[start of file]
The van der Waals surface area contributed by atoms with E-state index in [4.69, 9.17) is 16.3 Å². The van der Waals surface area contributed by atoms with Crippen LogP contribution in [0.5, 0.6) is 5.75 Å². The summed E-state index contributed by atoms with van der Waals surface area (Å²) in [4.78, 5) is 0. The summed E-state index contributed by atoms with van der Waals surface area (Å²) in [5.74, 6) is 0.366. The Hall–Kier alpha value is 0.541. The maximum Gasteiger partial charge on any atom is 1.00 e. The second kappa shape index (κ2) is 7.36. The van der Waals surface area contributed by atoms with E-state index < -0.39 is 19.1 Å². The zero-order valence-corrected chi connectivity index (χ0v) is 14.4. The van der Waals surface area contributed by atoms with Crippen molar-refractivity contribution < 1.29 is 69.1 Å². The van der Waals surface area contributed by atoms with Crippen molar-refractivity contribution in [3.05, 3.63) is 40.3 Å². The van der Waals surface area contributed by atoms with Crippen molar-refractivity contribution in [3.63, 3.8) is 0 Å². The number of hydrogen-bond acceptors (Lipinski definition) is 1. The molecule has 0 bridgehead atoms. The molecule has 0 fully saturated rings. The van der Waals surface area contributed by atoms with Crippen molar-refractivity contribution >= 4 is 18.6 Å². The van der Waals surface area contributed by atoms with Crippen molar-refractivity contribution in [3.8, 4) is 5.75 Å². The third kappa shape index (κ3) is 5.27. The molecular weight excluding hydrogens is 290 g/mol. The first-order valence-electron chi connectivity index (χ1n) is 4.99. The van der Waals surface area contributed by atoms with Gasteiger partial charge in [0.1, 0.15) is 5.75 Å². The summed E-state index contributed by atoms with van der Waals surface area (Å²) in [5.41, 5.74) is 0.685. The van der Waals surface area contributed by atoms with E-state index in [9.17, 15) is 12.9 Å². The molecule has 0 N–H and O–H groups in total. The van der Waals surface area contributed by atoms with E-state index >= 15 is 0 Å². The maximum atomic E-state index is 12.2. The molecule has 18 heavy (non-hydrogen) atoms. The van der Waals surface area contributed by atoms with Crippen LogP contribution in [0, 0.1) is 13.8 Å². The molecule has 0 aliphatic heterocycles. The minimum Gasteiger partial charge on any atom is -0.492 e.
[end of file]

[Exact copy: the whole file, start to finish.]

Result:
The van der Waals surface area contributed by atoms with E-state index in [4.69, 9.17) is 16.3 Å². The van der Waals surface area contributed by atoms with Crippen LogP contribution in [0.5, 0.6) is 5.75 Å². The summed E-state index contributed by atoms with van der Waals surface area (Å²) in [4.78, 5) is 0. The summed E-state index contributed by atoms with van der Waals surface area (Å²) in [5.74, 6) is 0.366. The Hall–Kier alpha value is 0.541. The maximum Gasteiger partial charge on any atom is 1.00 e. The second kappa shape index (κ2) is 7.36. The van der Waals surface area contributed by atoms with E-state index < -0.39 is 19.1 Å². The zero-order valence-corrected chi connectivity index (χ0v) is 14.4. The van der Waals surface area contributed by atoms with Crippen molar-refractivity contribution < 1.29 is 69.1 Å². The van der Waals surface area contributed by atoms with Crippen molar-refractivity contribution in [3.05, 3.63) is 40.3 Å². The van der Waals surface area contributed by atoms with Crippen molar-refractivity contribution in [3.63, 3.8) is 0 Å². The number of hydrogen-bond acceptors (Lipinski definition) is 1. The molecule has 0 bridgehead atoms. The molecule has 0 fully saturated rings. The van der Waals surface area contributed by atoms with Crippen molar-refractivity contribution >= 4 is 18.6 Å². The van der Waals surface area contributed by atoms with Crippen molar-refractivity contribution in [3.8, 4) is 5.75 Å². The third kappa shape index (κ3) is 5.27. The molecular weight excluding hydrogens is 290 g/mol. The first-order valence-electron chi connectivity index (χ1n) is 4.99. The van der Waals surface area contributed by atoms with Gasteiger partial charge in [0.1, 0.15) is 5.75 Å². The summed E-state index contributed by atoms with van der Waals surface area (Å²) in [5.41, 5.74) is 0.685. The van der Waals surface area contributed by atoms with E-state index in [9.17, 15) is 12.9 Å². The molecule has 0 N–H and O–H groups in total. The van der Waals surface area contributed by atoms with E-state index >= 15 is 0 Å². The maximum atomic E-state index is 12.2. The molecule has 18 heavy (non-hydrogen) atoms. The van der Waals surface area contributed by atoms with Crippen LogP contribution in [0, 0.1) is 13.8 Å². The molecule has 0 aliphatic heterocycles. The minimum Gasteiger partial charge on any atom is -0.492 e.